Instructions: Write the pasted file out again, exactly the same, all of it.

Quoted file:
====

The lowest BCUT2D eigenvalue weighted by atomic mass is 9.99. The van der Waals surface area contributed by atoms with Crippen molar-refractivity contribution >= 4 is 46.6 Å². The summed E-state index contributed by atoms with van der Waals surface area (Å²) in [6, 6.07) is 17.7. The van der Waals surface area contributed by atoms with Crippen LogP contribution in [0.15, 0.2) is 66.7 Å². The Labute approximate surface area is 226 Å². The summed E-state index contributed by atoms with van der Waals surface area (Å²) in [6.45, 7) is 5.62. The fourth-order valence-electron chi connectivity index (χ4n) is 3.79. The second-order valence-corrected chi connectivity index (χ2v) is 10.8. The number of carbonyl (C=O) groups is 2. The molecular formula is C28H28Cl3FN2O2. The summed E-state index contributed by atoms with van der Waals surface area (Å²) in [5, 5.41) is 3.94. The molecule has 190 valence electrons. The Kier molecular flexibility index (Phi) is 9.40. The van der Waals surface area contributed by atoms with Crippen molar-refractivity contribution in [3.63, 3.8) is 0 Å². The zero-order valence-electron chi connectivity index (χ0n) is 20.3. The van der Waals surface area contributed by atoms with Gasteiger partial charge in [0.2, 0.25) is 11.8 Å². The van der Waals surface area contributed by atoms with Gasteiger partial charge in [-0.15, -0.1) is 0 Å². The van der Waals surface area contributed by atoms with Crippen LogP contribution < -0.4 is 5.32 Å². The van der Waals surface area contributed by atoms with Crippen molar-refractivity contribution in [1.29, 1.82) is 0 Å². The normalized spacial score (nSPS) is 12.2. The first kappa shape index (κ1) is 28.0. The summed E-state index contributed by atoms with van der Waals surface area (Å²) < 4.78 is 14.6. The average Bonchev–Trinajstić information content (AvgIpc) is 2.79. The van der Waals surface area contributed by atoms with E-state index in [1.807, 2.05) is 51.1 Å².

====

The lowest BCUT2D eigenvalue weighted by atomic mass is 9.99. The van der Waals surface area contributed by atoms with Crippen molar-refractivity contribution >= 4 is 46.6 Å². The summed E-state index contributed by atoms with van der Waals surface area (Å²) in [6, 6.07) is 17.7. The van der Waals surface area contributed by atoms with Crippen LogP contribution in [0.15, 0.2) is 66.7 Å². The Labute approximate surface area is 226 Å². The summed E-state index contributed by atoms with van der Waals surface area (Å²) in [6.45, 7) is 5.62. The fourth-order valence-electron chi connectivity index (χ4n) is 3.79. The second-order valence-corrected chi connectivity index (χ2v) is 10.8. The number of carbonyl (C=O) groups is 2. The molecular formula is C28H28Cl3FN2O2. The summed E-state index contributed by atoms with van der Waals surface area (Å²) in [5, 5.41) is 3.94. The molecule has 190 valence electrons. The Kier molecular flexibility index (Phi) is 9.40. The van der Waals surface area contributed by atoms with Crippen molar-refractivity contribution in [3.63, 3.8) is 0 Å². The zero-order valence-electron chi connectivity index (χ0n) is 20.3. The van der Waals surface area contributed by atoms with Gasteiger partial charge in [0.2, 0.25) is 11.8 Å². The van der Waals surface area contributed by atoms with Gasteiger partial charge in [-0.15, -0.1) is 0 Å². The van der Waals surface area contributed by atoms with Crippen LogP contribution < -0.4 is 5.32 Å². The van der Waals surface area contributed by atoms with Crippen molar-refractivity contribution in [1.29, 1.82) is 0 Å². The normalized spacial score (nSPS) is 12.2. The first kappa shape index (κ1) is 28.0. The summed E-state index contributed by atoms with van der Waals surface area (Å²) < 4.78 is 14.6. The average Bonchev–Trinajstić information content (AvgIpc) is 2.79. The van der Waals surface area contributed by atoms with E-state index in [1.807, 2.05) is 51.1 Å².